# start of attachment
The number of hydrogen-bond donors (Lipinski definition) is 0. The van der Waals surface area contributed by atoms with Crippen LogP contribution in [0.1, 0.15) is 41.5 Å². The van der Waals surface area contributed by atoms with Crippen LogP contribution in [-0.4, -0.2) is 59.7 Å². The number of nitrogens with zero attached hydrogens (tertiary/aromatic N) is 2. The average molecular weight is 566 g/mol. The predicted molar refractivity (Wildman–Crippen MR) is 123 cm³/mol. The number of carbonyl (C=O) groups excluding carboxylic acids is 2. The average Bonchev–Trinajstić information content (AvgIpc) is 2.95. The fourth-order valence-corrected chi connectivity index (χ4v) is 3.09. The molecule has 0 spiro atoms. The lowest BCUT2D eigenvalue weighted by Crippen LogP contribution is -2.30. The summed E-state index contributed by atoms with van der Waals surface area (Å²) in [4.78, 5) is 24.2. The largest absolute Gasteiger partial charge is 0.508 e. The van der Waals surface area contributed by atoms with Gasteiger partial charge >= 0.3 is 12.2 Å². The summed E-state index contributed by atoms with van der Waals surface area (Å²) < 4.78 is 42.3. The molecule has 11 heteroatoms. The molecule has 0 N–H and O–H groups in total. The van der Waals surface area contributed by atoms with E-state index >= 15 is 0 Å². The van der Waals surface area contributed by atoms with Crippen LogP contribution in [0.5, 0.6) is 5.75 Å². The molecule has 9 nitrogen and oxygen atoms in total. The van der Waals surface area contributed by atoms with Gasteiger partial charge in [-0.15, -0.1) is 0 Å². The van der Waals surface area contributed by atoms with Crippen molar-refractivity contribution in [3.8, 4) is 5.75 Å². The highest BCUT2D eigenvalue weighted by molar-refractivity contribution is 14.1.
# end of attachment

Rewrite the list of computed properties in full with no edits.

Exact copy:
The number of hydrogen-bond donors (Lipinski definition) is 0. The van der Waals surface area contributed by atoms with Crippen LogP contribution in [0.1, 0.15) is 41.5 Å². The van der Waals surface area contributed by atoms with Crippen LogP contribution in [-0.4, -0.2) is 59.7 Å². The number of nitrogens with zero attached hydrogens (tertiary/aromatic N) is 2. The average molecular weight is 566 g/mol. The predicted molar refractivity (Wildman–Crippen MR) is 123 cm³/mol. The number of carbonyl (C=O) groups excluding carboxylic acids is 2. The average Bonchev–Trinajstić information content (AvgIpc) is 2.95. The fourth-order valence-corrected chi connectivity index (χ4v) is 3.09. The molecule has 0 spiro atoms. The lowest BCUT2D eigenvalue weighted by Crippen LogP contribution is -2.30. The summed E-state index contributed by atoms with van der Waals surface area (Å²) in [4.78, 5) is 24.2. The largest absolute Gasteiger partial charge is 0.508 e. The van der Waals surface area contributed by atoms with Gasteiger partial charge >= 0.3 is 12.2 Å². The summed E-state index contributed by atoms with van der Waals surface area (Å²) < 4.78 is 42.3. The molecule has 11 heteroatoms. The molecule has 0 N–H and O–H groups in total. The van der Waals surface area contributed by atoms with E-state index >= 15 is 0 Å². The van der Waals surface area contributed by atoms with Crippen LogP contribution in [0.5, 0.6) is 5.75 Å². The molecule has 9 nitrogen and oxygen atoms in total. The van der Waals surface area contributed by atoms with Gasteiger partial charge in [-0.15, -0.1) is 0 Å². The van der Waals surface area contributed by atoms with Crippen molar-refractivity contribution in [3.8, 4) is 5.75 Å². The highest BCUT2D eigenvalue weighted by molar-refractivity contribution is 14.1.